Friday, March 24, 2006

Integrating Information Theory, Physics, and Biology

An important popular science book on modern physics which ties information theory to physics is:

The Matter Myth: Dramatic Discoveries Challenge Our View of Physical Reality

by distinguished physicists Paul Davies and John Gribbin. It's very readable. Here is a review:

From Publishers Weekly: Recent breakthroughs in physics are causing a revolution in how scientists view the universe, according to Davies ( The Cosmic Blueprint) and Gribbin ( In Search of the Big Bang ). The authors survey the discoveries that have caused this shift from the traditional mechanistic worldview (which sees the universe as "a gigantic purposeless machine") to a less rigidly determined one that includes chaos, black holes, antimatter and even the possibility of multiple universes. They explore how it would feel to be swallowed by a black hole (one would be stretched and squeezed before being crushed into nonexistence) and why going through a wormhole, a kind of space tunnel, would allow one to travel backward in time. The authors explain why cosmic strings (which may stretch across the universe and outweigh galaxies) could fit into a single atom and how space can be curved. This accessible work also examines fundamental questions such as how the universe's "big bang" origin probably sealed its fate (it will end in a reverse process known as the "big crunch") and whether time is real or simply an illusion.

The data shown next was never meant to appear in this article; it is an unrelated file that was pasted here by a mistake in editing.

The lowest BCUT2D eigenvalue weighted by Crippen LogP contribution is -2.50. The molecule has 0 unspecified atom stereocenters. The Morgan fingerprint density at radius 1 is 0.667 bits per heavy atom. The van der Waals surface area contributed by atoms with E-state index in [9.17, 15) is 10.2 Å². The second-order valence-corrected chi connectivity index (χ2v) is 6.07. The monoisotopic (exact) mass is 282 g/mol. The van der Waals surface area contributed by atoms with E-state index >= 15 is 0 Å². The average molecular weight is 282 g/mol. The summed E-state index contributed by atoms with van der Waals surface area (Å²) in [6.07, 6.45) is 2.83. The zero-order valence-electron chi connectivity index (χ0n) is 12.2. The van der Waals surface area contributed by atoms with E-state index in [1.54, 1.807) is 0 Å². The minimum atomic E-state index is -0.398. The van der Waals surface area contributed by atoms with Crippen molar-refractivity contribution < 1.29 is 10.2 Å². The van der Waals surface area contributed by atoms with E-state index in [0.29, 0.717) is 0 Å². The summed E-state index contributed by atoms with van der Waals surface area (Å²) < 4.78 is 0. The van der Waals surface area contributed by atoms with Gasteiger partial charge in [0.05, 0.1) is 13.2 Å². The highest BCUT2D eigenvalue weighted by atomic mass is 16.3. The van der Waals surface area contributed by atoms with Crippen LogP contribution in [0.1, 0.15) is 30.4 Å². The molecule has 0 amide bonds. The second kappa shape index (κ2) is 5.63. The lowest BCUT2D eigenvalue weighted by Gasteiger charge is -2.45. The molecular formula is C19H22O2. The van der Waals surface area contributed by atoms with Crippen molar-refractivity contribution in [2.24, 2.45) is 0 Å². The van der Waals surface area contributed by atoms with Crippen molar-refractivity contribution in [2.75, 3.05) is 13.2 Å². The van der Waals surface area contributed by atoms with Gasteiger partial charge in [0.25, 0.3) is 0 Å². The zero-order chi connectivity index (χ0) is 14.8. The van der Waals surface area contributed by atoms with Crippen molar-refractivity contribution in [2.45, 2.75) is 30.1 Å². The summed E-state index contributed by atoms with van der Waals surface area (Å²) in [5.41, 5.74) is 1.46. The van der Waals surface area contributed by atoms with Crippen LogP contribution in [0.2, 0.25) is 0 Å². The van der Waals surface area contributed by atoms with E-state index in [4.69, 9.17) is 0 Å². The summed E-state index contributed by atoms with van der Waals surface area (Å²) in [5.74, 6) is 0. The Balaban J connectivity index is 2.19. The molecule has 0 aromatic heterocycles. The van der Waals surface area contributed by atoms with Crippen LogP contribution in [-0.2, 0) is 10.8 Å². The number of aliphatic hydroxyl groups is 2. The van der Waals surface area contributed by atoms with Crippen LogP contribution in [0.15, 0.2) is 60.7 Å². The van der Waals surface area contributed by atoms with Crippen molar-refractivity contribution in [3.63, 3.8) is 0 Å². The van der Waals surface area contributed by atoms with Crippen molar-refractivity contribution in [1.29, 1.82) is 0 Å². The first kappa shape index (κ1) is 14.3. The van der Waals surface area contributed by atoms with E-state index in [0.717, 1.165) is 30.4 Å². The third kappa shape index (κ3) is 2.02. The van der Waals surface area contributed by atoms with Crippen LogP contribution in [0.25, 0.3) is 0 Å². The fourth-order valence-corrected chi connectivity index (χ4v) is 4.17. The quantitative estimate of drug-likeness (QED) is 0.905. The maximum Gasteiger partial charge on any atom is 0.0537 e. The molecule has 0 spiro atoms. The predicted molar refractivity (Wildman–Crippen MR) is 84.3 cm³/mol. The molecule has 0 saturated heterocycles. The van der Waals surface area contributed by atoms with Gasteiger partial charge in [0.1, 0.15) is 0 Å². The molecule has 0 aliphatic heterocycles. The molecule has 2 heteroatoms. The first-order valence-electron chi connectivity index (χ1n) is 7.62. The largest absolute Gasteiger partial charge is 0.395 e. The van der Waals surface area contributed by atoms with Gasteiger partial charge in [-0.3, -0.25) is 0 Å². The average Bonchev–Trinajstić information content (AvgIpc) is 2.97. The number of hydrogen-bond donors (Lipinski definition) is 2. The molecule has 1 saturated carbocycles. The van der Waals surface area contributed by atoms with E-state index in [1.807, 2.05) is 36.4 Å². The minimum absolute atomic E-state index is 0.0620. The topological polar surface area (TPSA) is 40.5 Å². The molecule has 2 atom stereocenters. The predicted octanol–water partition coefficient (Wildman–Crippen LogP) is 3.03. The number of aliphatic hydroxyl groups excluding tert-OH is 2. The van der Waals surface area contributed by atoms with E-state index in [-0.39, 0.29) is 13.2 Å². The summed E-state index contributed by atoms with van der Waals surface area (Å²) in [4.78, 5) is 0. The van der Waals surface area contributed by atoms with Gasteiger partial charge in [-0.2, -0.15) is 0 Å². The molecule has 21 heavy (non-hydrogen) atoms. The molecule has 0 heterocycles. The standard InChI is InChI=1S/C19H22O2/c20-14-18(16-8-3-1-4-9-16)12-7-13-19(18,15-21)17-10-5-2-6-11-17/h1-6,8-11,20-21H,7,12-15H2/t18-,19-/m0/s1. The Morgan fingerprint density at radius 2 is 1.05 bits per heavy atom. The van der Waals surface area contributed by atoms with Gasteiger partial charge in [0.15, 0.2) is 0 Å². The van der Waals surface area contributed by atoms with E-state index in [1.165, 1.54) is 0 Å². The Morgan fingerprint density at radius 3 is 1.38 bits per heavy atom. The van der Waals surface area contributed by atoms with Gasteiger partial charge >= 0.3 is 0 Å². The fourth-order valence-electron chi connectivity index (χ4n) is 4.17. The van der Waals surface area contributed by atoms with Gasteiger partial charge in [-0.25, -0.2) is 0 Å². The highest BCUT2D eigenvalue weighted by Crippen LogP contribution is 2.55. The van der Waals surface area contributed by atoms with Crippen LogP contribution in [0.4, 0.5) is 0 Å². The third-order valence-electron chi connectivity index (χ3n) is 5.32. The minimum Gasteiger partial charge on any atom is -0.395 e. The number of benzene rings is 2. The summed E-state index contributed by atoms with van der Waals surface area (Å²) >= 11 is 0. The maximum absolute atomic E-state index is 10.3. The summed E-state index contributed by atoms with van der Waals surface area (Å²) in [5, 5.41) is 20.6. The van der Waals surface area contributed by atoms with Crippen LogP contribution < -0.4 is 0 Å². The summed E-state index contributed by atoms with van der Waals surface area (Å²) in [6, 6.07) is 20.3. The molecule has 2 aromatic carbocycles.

Though I don't agree with everything in the book, one must realize that some of the best cutting edge scientific literature comes mixed with things we may find distasteful. There may be a lot of material that is irrelevant to information theory in the book, but that book is a good place to get description of the connections. This is probably the most readable book on the topic. The chapter, "The Death of Materialism" would be a good read.

The most important book linking Information Theory to Biology is

Information Theory, Evolution, and the Origin of Life by Hubert Yockey, 2004

it's a tough read and for a scholarly audience. It's is friendly to Darwinian evolution, but decidedly emphatic that the origin of life problem lies outside of science.

Because of specializations within the sciences, it is sometimes hard for various disciplines to alert the other disciplines of important relevant developments. It's even harder when an outside discipline (like information theory) begins criticizing the ideas in another discipline (like biology).


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